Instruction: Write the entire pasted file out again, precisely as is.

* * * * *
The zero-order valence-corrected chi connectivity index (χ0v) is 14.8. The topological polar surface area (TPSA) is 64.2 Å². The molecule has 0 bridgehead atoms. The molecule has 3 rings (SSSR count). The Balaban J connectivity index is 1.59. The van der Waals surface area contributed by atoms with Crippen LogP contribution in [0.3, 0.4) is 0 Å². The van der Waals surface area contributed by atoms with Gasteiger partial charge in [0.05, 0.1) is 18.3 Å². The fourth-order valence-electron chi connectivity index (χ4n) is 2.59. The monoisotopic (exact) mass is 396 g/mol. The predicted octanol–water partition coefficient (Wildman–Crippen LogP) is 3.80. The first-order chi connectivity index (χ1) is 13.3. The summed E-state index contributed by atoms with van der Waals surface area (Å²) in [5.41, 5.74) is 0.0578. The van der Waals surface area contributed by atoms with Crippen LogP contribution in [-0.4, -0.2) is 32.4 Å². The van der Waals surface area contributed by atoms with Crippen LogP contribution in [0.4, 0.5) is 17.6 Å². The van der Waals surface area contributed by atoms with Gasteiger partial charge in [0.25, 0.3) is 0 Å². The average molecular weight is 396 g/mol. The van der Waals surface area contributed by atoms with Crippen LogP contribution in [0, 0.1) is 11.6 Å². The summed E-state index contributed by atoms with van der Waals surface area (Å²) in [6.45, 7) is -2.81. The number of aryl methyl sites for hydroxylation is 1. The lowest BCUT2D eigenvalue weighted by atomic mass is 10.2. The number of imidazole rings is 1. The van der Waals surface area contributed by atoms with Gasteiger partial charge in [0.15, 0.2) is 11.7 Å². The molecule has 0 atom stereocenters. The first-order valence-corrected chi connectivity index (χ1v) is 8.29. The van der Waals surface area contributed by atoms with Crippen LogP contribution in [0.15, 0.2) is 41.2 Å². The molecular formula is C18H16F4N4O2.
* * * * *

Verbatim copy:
The zero-order valence-corrected chi connectivity index (χ0v) is 14.8. The topological polar surface area (TPSA) is 64.2 Å². The molecule has 0 bridgehead atoms. The molecule has 3 rings (SSSR count). The Balaban J connectivity index is 1.59. The van der Waals surface area contributed by atoms with Crippen LogP contribution in [0.3, 0.4) is 0 Å². The van der Waals surface area contributed by atoms with Gasteiger partial charge in [0.05, 0.1) is 18.3 Å². The fourth-order valence-electron chi connectivity index (χ4n) is 2.59. The monoisotopic (exact) mass is 396 g/mol. The predicted octanol–water partition coefficient (Wildman–Crippen LogP) is 3.80. The first-order chi connectivity index (χ1) is 13.3. The summed E-state index contributed by atoms with van der Waals surface area (Å²) in [5.41, 5.74) is 0.0578. The van der Waals surface area contributed by atoms with Crippen LogP contribution in [-0.4, -0.2) is 32.4 Å². The van der Waals surface area contributed by atoms with Crippen LogP contribution in [0.4, 0.5) is 17.6 Å². The van der Waals surface area contributed by atoms with Gasteiger partial charge in [0.25, 0.3) is 0 Å². The average molecular weight is 396 g/mol. The van der Waals surface area contributed by atoms with Crippen LogP contribution in [0, 0.1) is 11.6 Å². The summed E-state index contributed by atoms with van der Waals surface area (Å²) in [6.45, 7) is -2.81. The number of aryl methyl sites for hydroxylation is 1. The lowest BCUT2D eigenvalue weighted by atomic mass is 10.2. The number of imidazole rings is 1. The van der Waals surface area contributed by atoms with Gasteiger partial charge in [0.15, 0.2) is 11.7 Å². The molecule has 0 atom stereocenters. The first-order valence-corrected chi connectivity index (χ1v) is 8.29. The van der Waals surface area contributed by atoms with Crippen LogP contribution in [0.15, 0.2) is 41.2 Å². The molecular formula is C18H16F4N4O2.